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Biventricular defibrillation with sequential shocks using patient-derived computational models

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Biventricular defibrillation with sequential shocks using patient-derived computational models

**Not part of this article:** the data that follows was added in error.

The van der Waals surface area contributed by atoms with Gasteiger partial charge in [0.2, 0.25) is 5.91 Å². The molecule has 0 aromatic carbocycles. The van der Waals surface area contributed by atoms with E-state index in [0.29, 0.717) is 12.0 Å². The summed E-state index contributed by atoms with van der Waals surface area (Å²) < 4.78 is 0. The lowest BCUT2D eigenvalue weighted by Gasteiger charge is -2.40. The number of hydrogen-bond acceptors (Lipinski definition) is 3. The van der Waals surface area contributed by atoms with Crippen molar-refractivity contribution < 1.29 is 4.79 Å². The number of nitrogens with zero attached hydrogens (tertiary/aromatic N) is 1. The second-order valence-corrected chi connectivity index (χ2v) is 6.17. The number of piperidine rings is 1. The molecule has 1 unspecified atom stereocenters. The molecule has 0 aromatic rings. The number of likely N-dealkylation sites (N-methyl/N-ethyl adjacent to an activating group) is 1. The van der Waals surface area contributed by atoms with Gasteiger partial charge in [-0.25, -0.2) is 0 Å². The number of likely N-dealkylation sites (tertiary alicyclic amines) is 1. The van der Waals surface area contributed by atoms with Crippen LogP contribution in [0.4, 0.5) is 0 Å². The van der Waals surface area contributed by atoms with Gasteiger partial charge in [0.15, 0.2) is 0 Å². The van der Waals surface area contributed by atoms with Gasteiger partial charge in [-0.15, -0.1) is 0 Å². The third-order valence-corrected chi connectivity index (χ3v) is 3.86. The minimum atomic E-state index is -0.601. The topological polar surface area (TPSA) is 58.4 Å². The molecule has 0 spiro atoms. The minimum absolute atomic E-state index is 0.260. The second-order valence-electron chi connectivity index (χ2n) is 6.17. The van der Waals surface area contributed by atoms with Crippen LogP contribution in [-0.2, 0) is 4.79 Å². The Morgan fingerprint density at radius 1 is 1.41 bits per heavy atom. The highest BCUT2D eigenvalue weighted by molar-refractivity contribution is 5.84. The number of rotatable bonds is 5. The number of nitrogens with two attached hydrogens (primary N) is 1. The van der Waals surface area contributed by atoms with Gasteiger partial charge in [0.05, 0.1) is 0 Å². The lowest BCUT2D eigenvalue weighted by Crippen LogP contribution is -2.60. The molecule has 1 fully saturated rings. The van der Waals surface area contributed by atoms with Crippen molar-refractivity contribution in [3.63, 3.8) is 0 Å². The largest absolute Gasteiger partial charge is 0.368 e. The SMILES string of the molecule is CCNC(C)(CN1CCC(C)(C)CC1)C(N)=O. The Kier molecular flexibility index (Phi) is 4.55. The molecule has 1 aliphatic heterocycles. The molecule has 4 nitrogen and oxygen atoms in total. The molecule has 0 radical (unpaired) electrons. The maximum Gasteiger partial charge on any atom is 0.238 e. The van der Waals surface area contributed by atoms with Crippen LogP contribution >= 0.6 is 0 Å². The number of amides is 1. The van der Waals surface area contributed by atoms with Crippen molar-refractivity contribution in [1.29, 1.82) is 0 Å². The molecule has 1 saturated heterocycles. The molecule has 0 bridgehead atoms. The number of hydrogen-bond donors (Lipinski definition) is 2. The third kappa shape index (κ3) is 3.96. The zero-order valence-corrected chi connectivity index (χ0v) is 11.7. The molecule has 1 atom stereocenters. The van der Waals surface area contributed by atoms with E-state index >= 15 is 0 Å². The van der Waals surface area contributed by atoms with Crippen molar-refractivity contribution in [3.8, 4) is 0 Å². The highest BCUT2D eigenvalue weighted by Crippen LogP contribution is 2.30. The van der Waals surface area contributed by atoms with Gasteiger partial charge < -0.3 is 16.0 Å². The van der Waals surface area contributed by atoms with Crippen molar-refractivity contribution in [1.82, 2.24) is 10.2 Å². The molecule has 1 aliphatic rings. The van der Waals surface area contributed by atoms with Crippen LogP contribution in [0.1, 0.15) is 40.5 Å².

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   Abstrac t - Standard transvenous defibrillation is performed with implantable cardioverter defibrillators (ICD) using a dual-current pathway. The defibrillation energy is delivered from the right ventricle (RV) electrode to the superior vena cava (SVC) electrode and the ICD metallic housing. Clinical studies of biventricular defibrillation, which uses an additional electrode, placed on the left ventricular (LV) free wall, in conjunction with sequential shocks, have reported a 50% reduction in defibrillation threshold (DFT) energy. The goal of our study is to use computational methods to examine the biventricular defibrillation fields together with their corresponding DFTs, and to compare to standard defibrillation. Thoracic models derived from 5 patients were used in this study. The computational models were created from segmented CT images. The electric field distribution during defibrillation was computed using the finite volume method. The critical mass hypothesis was used to define a successful shock and to calculate the DFT. Our simulations show that the biventricular lead system reduces the DFT by 30% in comparison to standard configuration in 3 of the models and increases DFT up to 12% in the remaining 2. These results are consistent with clinical reports and suggest that patient-specific computational models may be able to identify those patients who could benefit from biventricular defibrillation.  Keywords - ICD, biventricular, defibrillation, sequential pulses, modeling, finite volume method. I.   I  NTRODUCTION Ventricular fibrillation (VF) is a condition characterized by unsynchronized contractions of cardiac fibers that lead to ineffective pumping action of the heart and sudden cardiac death. Electrical defibrillation is the most efficient therapy to terminate VF by applying an electric shock to the heart. The implantable cardioverter defibrillators (ICD) is an electronic device designed to detect the onset of VF and to deliver an electric current to shock the heart back into its normal sinus rhythm. In the standard configuration, the ICD pulse generator is surgically implanted into the patient's chest wall, with two catheter electrodes inserted in the superior vena cava (SVC) and the right ventricle (RV). The shock energy is delivered via a dual-current pathway, from the RV electrode to the SVC electrode and the metallic housing of the pulse generator (RV → SVC+Can). Recent experimental studies of  biventricular defibrillation [1], [2] have shown a reduction of up to 50% in defibrillation threshold (DFT) energy when using an additional shocking electrode, placed on the left ventricular (LV) free wall, in conjunction with sequential-shock waveforms. The goal of this study is to examine the  biventricular defibrillation fields together with their corresponding DFTs and to compare to standard defibrillation. II. M ETHODS BIVENTRICULAR DEFIBRILLATION WITH SEQUENTIAL SHOCKS USING PATIENT-DERIVED COMPUTATIONAL MODELS D. Mocanu 1 , J. Kettenbach 2 , M. O. Sweeney 3 , R. Kikinis 2 , B. H. KenKnight 4 , S. R. Eisenberg 1   1 Department of Biomedical Engineering, Boston University, Boston, USA 2 Surgical Planning Laboratory, Brigham and Women’s Hospital, Boston, USA 3 Cardiac Pacing and Implantable Device Therapies, Brigham and Women’s Hospital, Boston, USA 4 Heart Failure Research, Guidant Corporation, St. Paul, MN, USA    A. Image-Based Model Construction All patients were imaged on a spiral CT scanning system  post-implant, with the SVC and RV electrodes in place. Each of the patient-derived numerical models was constructed directly from the segmented CT images, using a structured meshing algorithm. Each voxel in the segmented image data set was defined as a volume element in the computational model. In all models, the LV electrode was created in the middle of the LV free wall, based on visual inspection.  B. Computational Approach In the quasistatic approximation, the electric potential Φ  is governed by ( ) 0 =Φ∇⋅∇  σ    (1) subject to boundary conditions: i) constant potential on the electrodes and pulse generator can (Dirichlet); ii) no current flux on the thorax surface (Neumann). Electrical conductivities were assigned to six tissue regions as follows: σ myocardium =2.5mS/cm, σ muscle =2.5 mS/cm, σ  blood =8 mS/cm, σ lung =0.7 mS/cm, σ fat =0.5 mS/cm, σ  bone =0.1mS/cm. Equation (1) was solved numerically by the finite volume method using I-DEAS software (Structural Dynamics Research Corporation, Milford, OH, USA). C. Defibrillation Waveforms The defibrillation waveforms considered were those used  by Butter et al. [1]. In the standard configuration, the shock was delivered from RV to SVC+Can and had a biphasic waveform, with 60% tilt in the positive phase and a 50% tilt in the negative phase (Fig. 1a). For the biventricular defibrillation a 20% tilt monophasic shock was delivered from LV to SVC+Can, followed by a biphasic shock from RV to SVC+Can. The leading edge of the biphasic waveform was the same magnitude as the trailing edge of the monophasic waveform (Fig. 1b). RVSVC + Cana)LVSVC + CanRVSVC + Can b)  Fig. 1. Shock waveforms: a) standard RV; b) biventricular   D. Solution Interpretation For each simulation, the critical mass hypothesis was used to define successful defibrillation with minimum delivered energy: a successful shock must expose 95% of the ventricular myocardium to electric fields equal to or greater than the inexcitability threshold E th  [3]. In the case of standard defibrillation, the DFT was calculated using the  biphasic inexcitability threshold E th-bi =3.5 V/cm [3]. In the  biventricular defibrillation case, the electric fields produced  by the monophasic and biphasic components of the sequential-shock waveform were computed separately. Elements in which the maximum monophasic field amplitude was ≥  E th-mono =5 V/cm [3] were assumed to be rendered inexcitable by the monophasic field. Elements in which the maximum biphasic field amplitude was ≥  E th-bi  were assumed to be rendered inexcitable by the biphasic field. The 95% critical mass criterion was applied to the  biventricular shock field to obtain the DFT. In computing the DFT from our simulations of biventricular defibrillation we assumed that the effect of the monophasic shock and  biphasic shock were independent. III. R  ESULTS The simulated DFTs obtained for five patient-derived computational models are shown in Table 1 for standard and sequential-shock biventricular defibrillation. Fig. 2 shows the spatial distribution of the monophasic and biphasic components of the combined field created to model the sequential-shock biventricular defibrillation. T ABLE I STANDARD VS. BIVENTRICULAR DFT Defibrillation Threshold Energy DFT (J) Patient Standard RV Biventricular AL 10.4 7.4 RO 6.3 4.4 EV 5.6 4.0 MA 5.0 5.6 FE 3.7 4.1 Fig. 2. Distribution of the combined biventricular field, showing the elements made inexcitable by monophasic (blue) and biphasic (yellow) shocks: (left) posterior view; (right) anterior oblique view. The weak field regions (E <  E th ) associated with standard RV and  biventricular defibrillation of patient AL are shown in Fig. 3. Fig. 3.Weak field regions, patient AL: (left) standard RV lead system (the ICD catheter is shown in green); (right) biventricular lead system (LV electrode shown in white). IV.   D ISCUSSION It is well known that the standard ICD configuration creates a non-uniform defibrillation field, leading to weak field regions in the posterolateral LV. Biventricular defibrillation can potentially compensate for these weak fields by using an additional shocking electrode within or near these regions. Our patient-derived simulations show a 30% reduction in DFT for three of the five patients examined. In these patients, the addition of the LV electrode resulted in a more uniform field (and consequently, a lower DFT) in comparison to the standard configuration. The failure of the biventricular defibrillation to reduce the DFT in the remaining two patients indicates that LV electrode  position and patient geometry play important roles in establishing a more uniform defibrillation field. V.   C ONCLUSION Our simulation results are consistent with experimental reports [1], [2] and suggest that patient-specific computational models may be able to identify those patients who could benefit from biventricular defibrillation. R  EFERENCES [1] C.Butter, E. Meisel, J. Tebbenjohanns, L. Engelmann, E. Fleck, et al., “Transvenous biventricular defibrillation halves energy requirements in patients,” Circulation , vol. 104, pp. 2533-2538, 2001. [2] B.H. KenKnight, R.G. Walker, and R.E. Ideker, “Marked reduction of ventricular defibrillation threshold by application of an auxiliary shock to a catheter electrode in the left posterior coronary vein of dogs,”  J. Cardiovasc.  Electrophysiol. , vol. 11, pp. 900-906, August 2000. [3] R.E. Ideker, P.D. Wolf, C. Alferness, W. Krassowska, and W.M. Smith, “Current concepts for selecting the location, size and shape of defibrillation electrodes,”  PACE  , vol. 14, pp. 227-239, February 1991.